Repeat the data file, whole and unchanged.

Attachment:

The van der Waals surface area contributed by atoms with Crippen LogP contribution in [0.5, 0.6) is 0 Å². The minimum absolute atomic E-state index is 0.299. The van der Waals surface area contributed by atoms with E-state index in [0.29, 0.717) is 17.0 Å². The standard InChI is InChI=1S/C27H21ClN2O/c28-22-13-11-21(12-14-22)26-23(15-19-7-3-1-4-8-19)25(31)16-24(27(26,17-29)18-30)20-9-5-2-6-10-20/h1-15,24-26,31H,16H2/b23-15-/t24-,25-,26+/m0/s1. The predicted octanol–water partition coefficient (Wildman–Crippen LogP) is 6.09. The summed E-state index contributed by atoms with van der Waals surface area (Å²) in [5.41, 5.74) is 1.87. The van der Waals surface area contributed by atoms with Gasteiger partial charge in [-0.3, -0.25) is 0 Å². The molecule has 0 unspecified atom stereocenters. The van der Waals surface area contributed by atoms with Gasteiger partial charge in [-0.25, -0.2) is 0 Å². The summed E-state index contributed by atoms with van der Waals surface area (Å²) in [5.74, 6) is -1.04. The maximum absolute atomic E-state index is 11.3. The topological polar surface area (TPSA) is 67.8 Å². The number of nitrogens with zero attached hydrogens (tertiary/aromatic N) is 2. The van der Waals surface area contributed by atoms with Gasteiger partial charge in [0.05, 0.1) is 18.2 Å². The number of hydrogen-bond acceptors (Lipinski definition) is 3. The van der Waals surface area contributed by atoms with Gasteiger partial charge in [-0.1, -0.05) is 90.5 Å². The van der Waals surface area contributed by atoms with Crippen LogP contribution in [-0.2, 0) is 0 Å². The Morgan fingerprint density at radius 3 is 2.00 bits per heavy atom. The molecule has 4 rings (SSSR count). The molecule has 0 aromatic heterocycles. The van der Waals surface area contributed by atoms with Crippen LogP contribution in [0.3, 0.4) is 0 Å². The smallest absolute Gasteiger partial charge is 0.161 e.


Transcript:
The van der Waals surface area contributed by atoms with Crippen LogP contribution in [0.5, 0.6) is 0 Å². The minimum absolute atomic E-state index is 0.299. The van der Waals surface area contributed by atoms with E-state index in [0.29, 0.717) is 17.0 Å². The standard InChI is InChI=1S/C27H21ClN2O/c28-22-13-11-21(12-14-22)26-23(15-19-7-3-1-4-8-19)25(31)16-24(27(26,17-29)18-30)20-9-5-2-6-10-20/h1-15,24-26,31H,16H2/b23-15-/t24-,25-,26+/m0/s1. The predicted octanol–water partition coefficient (Wildman–Crippen LogP) is 6.09. The summed E-state index contributed by atoms with van der Waals surface area (Å²) in [5.41, 5.74) is 1.87. The van der Waals surface area contributed by atoms with Gasteiger partial charge in [-0.3, -0.25) is 0 Å². The molecule has 0 unspecified atom stereocenters. The van der Waals surface area contributed by atoms with Gasteiger partial charge in [-0.25, -0.2) is 0 Å². The summed E-state index contributed by atoms with van der Waals surface area (Å²) in [5.74, 6) is -1.04. The maximum absolute atomic E-state index is 11.3. The topological polar surface area (TPSA) is 67.8 Å². The number of nitrogens with zero attached hydrogens (tertiary/aromatic N) is 2. The van der Waals surface area contributed by atoms with Gasteiger partial charge in [0.05, 0.1) is 18.2 Å². The number of hydrogen-bond acceptors (Lipinski definition) is 3. The van der Waals surface area contributed by atoms with Gasteiger partial charge in [-0.1, -0.05) is 90.5 Å². The van der Waals surface area contributed by atoms with Crippen LogP contribution in [-0.2, 0) is 0 Å². The Morgan fingerprint density at radius 3 is 2.00 bits per heavy atom. The molecule has 4 rings (SSSR count). The molecule has 0 aromatic heterocycles. The van der Waals surface area contributed by atoms with Crippen LogP contribution in [0.3, 0.4) is 0 Å². The smallest absolute Gasteiger partial charge is 0.161 e.